Monday, July 30, 2012

Temple of Apollo Epicurius

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Thursday, July 26, 2012

The significance of the number seven in ancient Greece and its relation to Endocrinology

Menalaos L. Batrinos

Athens, University School of medicine Athens, Greece

Many ancients held various beliefs about the supernatural virtues of certain numbers. In ancient Greece, the school of Pythagoras (590 BC) taught the doctrine of the numerical essence of natural events. In accordance with this theory, the number 7 was considered a sacred number and thus vital to human life.

Solon (640-560 BC), one of the "seven sages" of Greek antiquity, was the first to notice that certain biological events lend themselves to numerical description and divided the ages of man into ten, each lasting seven years.

Hippocrates (640-370 BC), divided man's life span into multiples of 7. Thus, according to him, one is a child up to the age of 7 "during which period the emergence of the teeth is completed", a boy until the age of 14 (7´2) at which time "the sperm is produced", a youth until the age of 21 (7´3) when "the thickness of the beard is completed", a young man until the age of 28 (7´4), a man up to the age of 49 (7´7), a "presbyter" or elder until the age of 56 (7´8) and then on up to the age of 7´14 (98 years) an old man.

Aristotle (384-323 BC) states that the menarche occurs at "around the age of two times seven" (14 years) and the age of 21 (7´3) is the optimum age for childbearing. The age of menopause is indirectly mentioned by him in his writings to be the 50th year (7´7 rounded to 50) since he states that "for the most part, 50 marks in women the end of births".

Reflecting upon these ancient observations, one is tempted to remark that in both sexes, certain endocrine events also occur at chronological ages that are multiples of seven" adrenarche occurs at about the 7th year of age and menarche and sperm production close to the age of 14 (7´2). By the age of 21 years (7´3) the ortimum bone mass has been acquired and a pregnancy by this age protects from breast cancer. At about the age of 28 (7´4), the decline of growth hormone production begins, which thence falls by 50% every 7 years. At the age of 35 (7´5), a progressive decline in adrenal androgen production commences together with a steep diminution of ovarian follicles. The age of 42 (7´6) is believed to mark the beginning of the premenopausal period and the age of 49 (7´7) is the average age of menopause.

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Tuesday, July 24, 2012

Dendera, Egyptian Temple

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Thursday, July 19, 2012

The Lodge of St. Andrew

This is a beautifully designed Lodge room from the Lodge of St Andrew No. 4683, acquired from their website.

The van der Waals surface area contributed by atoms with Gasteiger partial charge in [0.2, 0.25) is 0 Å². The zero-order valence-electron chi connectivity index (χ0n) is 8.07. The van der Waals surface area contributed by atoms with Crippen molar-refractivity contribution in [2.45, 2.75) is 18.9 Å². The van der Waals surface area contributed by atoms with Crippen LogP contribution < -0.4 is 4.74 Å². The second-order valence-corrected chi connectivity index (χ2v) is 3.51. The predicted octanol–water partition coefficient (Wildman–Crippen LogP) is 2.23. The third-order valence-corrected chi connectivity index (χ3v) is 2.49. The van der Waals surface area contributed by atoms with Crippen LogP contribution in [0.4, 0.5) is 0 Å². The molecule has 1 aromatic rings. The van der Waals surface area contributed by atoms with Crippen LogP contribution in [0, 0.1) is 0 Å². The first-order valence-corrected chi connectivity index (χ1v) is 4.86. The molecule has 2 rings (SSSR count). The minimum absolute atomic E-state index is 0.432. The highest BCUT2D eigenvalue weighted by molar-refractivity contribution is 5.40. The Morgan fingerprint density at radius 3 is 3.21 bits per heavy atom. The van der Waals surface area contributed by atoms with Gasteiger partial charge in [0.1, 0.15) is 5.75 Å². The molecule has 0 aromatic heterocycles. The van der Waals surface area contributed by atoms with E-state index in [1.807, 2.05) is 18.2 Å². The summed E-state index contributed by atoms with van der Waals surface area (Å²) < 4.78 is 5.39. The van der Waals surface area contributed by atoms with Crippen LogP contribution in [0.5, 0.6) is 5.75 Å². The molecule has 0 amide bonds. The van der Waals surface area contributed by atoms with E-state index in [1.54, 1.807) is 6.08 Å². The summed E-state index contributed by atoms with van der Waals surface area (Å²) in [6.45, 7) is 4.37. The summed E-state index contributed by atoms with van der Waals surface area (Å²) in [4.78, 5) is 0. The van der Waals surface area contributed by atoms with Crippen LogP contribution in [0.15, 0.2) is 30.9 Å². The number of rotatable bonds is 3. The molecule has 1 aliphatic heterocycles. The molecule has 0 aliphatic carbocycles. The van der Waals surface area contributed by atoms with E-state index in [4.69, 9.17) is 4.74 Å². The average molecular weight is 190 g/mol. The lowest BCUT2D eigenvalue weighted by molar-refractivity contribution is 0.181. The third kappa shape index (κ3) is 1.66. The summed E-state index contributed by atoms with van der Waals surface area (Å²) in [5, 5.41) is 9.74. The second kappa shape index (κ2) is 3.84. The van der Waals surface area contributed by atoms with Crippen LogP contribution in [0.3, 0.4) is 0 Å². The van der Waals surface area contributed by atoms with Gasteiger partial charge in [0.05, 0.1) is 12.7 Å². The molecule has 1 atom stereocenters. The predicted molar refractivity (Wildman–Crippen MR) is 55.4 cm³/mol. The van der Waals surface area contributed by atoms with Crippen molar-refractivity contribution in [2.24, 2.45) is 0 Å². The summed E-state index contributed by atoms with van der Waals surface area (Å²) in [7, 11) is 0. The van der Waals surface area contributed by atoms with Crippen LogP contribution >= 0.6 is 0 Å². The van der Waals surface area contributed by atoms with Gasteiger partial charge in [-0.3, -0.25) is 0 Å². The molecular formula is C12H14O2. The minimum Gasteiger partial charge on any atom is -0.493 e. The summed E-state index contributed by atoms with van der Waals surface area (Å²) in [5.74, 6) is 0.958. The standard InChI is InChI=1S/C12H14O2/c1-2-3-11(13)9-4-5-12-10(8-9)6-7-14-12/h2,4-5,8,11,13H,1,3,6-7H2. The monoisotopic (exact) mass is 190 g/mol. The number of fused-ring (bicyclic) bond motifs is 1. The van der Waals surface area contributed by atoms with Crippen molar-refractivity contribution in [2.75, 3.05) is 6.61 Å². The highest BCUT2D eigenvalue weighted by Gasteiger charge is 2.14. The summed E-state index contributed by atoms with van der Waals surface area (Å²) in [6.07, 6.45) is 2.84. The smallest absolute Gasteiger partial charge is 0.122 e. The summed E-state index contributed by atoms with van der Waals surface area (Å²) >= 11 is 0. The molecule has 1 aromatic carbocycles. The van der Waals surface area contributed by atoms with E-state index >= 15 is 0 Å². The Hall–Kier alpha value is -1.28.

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Tuesday, July 17, 2012

Apron Symbolism

"Brethren, I charge you to regard your apron as one of the most precious and speaking symbols our Order has to give you. Remember that when you first wore it it was a piece of pure white lambskin; an emblem of that purity and innocence which we always associate with the lamb and with the newborn child. Remember that you first wore it with the flap raised, it being thus a five-cornered badge, indicating the five senses, by means of which we enter into relations with the material world around us (our "five points of fellowship" with the material world), but indicating also by the triangular portion above, in conjunction with the quadrangular portion below, that man's nature is a combination of soul and body; the three-sided emblem at the top added to the four-sided emblem beneath making seven, the perfect number; for, as it is written in an ancient Hebrew doctrine with which Masonry is closely allied, "God blessed and loved the number the seven more than all things under His throne," by which is meant that man, the seven-fold being, is the most cherished of all the Creator's works. And hence also it is that the Lodge has seven principal officers, and that a Lodge, to be perfect, requires the presence of seven brethren; though the deeper meaning of this phrase is that the individual man, in virtue of his seven-fold constitution, in himself constitutes the "perfect Lodge," if he will but know himself and analyse his own nature aright."

Walter L. WilmshurstThe Deeper Symbolism of Freemasonry

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Friday, July 13, 2012

Washington's Correspondence

I am a big believer in communications skills.  In reading the Masonic correspondence of George Washington, I find that he was quite poetic in his language.  Not that he was a particularly poetic person, although he might have been, but that it was necessary that a man in a position of power and influence needed to have a masterful command of language.